If Horses Could Suicide?

I have a question for everybody. It stems from something I thought about several years ago and was re-ignited by a recent round table discussion at a Harry Whitney clinic in Tennessee that I audited.

 

The question is: What would horsemanship around the world be like if horses evolved the capacity to commit suicide when life turned bad for them?

 

I realize it is a silly question and even a terribly depressing one and the thought of it is enough to create a dark cloud over a person’s joy of their horses. But I think it is a question worthy of some consideration.

 

For one, I imagine there would be no horse racing and perhaps no competition because there may not be enough horses to make holding such events worthwhile. Or perhaps judges would give the higher points to horses that were emotionally relaxed and comfortable, instead of giving priority to flashy movement.

 

What would it mean for people who love horses as to how seriously they took the quality of their relationship with their animals? How would their priorities change with regard to their horse goals? Would we see a huge migration of people out of the horse industry or perhaps an even bigger influx of new people who have been turned away by some of the more common, but less attractive practices of horse training? Would we criminally prosecute people whose horses killed themselves under animal cruelty laws?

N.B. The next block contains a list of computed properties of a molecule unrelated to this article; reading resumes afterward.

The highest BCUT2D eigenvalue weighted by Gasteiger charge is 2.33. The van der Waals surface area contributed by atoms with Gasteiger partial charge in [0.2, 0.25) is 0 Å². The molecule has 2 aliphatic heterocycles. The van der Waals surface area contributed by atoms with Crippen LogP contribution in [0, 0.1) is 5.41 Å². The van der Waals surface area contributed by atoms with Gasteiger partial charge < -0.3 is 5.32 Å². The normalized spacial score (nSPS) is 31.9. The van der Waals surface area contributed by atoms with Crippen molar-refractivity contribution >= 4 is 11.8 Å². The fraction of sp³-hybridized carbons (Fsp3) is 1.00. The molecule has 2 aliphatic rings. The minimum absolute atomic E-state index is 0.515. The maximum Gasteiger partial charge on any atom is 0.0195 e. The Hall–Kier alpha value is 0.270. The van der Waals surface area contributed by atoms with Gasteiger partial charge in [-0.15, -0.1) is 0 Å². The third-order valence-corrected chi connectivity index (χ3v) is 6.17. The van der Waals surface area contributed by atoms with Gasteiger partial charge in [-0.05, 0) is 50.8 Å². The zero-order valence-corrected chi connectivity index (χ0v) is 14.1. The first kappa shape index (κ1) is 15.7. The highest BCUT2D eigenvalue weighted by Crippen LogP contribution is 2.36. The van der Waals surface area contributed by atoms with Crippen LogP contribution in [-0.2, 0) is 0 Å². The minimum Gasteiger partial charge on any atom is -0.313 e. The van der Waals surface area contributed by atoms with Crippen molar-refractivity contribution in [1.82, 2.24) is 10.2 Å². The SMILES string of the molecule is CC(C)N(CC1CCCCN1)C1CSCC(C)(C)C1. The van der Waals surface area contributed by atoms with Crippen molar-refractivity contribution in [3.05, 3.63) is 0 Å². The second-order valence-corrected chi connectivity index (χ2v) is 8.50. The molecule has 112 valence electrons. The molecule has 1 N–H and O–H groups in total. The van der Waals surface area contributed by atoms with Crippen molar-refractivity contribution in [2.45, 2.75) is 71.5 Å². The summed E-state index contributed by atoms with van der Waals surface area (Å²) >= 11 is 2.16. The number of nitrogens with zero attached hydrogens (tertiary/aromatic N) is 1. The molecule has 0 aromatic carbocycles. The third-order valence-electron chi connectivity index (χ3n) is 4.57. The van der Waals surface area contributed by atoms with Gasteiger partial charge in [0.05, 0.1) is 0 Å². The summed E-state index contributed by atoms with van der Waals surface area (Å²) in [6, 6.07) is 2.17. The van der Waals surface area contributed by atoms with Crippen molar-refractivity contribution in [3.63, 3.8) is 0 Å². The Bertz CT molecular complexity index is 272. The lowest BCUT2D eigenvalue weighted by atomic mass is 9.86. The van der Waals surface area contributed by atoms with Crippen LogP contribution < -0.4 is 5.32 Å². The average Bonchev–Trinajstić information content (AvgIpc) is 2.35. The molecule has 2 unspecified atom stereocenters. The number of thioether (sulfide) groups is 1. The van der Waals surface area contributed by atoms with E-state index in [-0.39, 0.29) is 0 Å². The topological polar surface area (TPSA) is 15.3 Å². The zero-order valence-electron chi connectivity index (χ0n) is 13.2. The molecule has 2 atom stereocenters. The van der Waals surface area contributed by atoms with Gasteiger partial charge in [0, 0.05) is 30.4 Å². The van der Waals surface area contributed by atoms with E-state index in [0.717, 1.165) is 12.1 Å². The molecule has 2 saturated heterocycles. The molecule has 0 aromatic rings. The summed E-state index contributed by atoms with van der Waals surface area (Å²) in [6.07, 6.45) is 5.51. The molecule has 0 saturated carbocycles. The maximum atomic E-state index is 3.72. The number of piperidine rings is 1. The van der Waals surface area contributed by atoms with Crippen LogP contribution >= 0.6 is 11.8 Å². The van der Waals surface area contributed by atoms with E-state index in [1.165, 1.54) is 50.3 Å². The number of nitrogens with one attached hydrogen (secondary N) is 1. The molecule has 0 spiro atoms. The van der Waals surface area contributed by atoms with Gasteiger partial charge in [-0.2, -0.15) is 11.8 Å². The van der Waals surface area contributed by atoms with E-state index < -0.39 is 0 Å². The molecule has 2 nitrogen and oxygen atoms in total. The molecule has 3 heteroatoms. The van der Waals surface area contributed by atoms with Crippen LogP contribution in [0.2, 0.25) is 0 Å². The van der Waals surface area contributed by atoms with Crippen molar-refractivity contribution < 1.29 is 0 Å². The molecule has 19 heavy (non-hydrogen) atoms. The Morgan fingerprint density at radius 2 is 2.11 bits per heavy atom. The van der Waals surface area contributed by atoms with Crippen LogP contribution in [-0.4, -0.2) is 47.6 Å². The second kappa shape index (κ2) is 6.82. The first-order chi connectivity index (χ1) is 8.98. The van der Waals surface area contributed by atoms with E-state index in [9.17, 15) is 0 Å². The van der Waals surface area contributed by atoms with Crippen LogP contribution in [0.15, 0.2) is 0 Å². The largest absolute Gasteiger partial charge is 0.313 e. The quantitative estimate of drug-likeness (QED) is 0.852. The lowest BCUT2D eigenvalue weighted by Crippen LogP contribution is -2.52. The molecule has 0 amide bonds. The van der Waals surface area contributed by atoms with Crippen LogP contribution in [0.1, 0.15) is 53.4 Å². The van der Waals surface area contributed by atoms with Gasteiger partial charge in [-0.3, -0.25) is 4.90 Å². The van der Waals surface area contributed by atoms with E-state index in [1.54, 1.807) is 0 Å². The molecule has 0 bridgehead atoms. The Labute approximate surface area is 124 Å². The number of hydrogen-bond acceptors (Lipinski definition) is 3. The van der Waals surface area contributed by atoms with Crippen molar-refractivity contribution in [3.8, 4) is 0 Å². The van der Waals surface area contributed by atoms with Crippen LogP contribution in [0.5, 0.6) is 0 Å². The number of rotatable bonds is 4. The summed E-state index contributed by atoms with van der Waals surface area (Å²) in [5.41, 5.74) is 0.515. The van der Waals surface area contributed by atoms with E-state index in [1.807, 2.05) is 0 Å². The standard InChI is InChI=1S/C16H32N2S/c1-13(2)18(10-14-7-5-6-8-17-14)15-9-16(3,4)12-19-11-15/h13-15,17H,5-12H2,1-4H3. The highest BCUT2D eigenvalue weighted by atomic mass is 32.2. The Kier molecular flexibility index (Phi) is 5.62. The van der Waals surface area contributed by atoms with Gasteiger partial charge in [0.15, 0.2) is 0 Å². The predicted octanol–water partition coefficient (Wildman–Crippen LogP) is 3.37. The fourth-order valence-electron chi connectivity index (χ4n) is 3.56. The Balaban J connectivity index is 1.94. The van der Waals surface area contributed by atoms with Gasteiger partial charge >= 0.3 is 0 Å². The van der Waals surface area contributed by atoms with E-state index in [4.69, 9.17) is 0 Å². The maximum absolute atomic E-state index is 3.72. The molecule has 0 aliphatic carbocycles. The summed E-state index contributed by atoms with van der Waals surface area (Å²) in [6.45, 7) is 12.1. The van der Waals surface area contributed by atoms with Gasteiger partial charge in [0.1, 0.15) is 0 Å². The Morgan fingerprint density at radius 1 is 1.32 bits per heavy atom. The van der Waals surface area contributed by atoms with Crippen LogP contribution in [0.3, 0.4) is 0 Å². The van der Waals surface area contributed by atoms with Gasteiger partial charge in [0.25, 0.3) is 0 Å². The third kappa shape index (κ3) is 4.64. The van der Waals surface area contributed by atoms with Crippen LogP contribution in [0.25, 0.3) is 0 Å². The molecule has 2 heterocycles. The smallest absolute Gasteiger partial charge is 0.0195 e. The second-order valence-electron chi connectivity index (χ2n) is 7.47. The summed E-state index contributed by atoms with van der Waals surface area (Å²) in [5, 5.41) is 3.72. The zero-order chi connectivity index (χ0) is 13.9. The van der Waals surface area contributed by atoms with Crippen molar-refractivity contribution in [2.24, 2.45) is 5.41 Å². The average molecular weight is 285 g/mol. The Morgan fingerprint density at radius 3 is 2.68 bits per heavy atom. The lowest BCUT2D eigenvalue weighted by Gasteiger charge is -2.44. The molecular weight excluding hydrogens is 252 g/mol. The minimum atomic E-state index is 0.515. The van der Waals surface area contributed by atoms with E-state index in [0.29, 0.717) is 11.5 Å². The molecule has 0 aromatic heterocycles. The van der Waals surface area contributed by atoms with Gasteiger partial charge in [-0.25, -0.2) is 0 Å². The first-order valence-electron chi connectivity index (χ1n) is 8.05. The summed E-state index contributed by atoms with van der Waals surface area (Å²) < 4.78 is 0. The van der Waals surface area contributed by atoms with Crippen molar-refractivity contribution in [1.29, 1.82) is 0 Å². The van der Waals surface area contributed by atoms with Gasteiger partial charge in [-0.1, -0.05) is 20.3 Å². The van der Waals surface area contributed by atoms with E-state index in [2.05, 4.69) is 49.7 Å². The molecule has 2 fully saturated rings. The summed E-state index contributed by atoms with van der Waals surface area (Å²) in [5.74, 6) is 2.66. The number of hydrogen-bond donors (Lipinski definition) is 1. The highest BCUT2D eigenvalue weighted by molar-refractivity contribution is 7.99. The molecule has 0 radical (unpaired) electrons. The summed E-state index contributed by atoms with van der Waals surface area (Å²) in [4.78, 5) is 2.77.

But of course, maybe things we stay exactly the same except we would make it hard for horses to kill themselves. Paddocks would not have dams or ponds deep enough to drown in. Trail riders would avoid riding by roads where a horse could dash out in front of speeding traffic.

 

What do you think it would mean for the horse industry if horses had the capacity to commit suicide?


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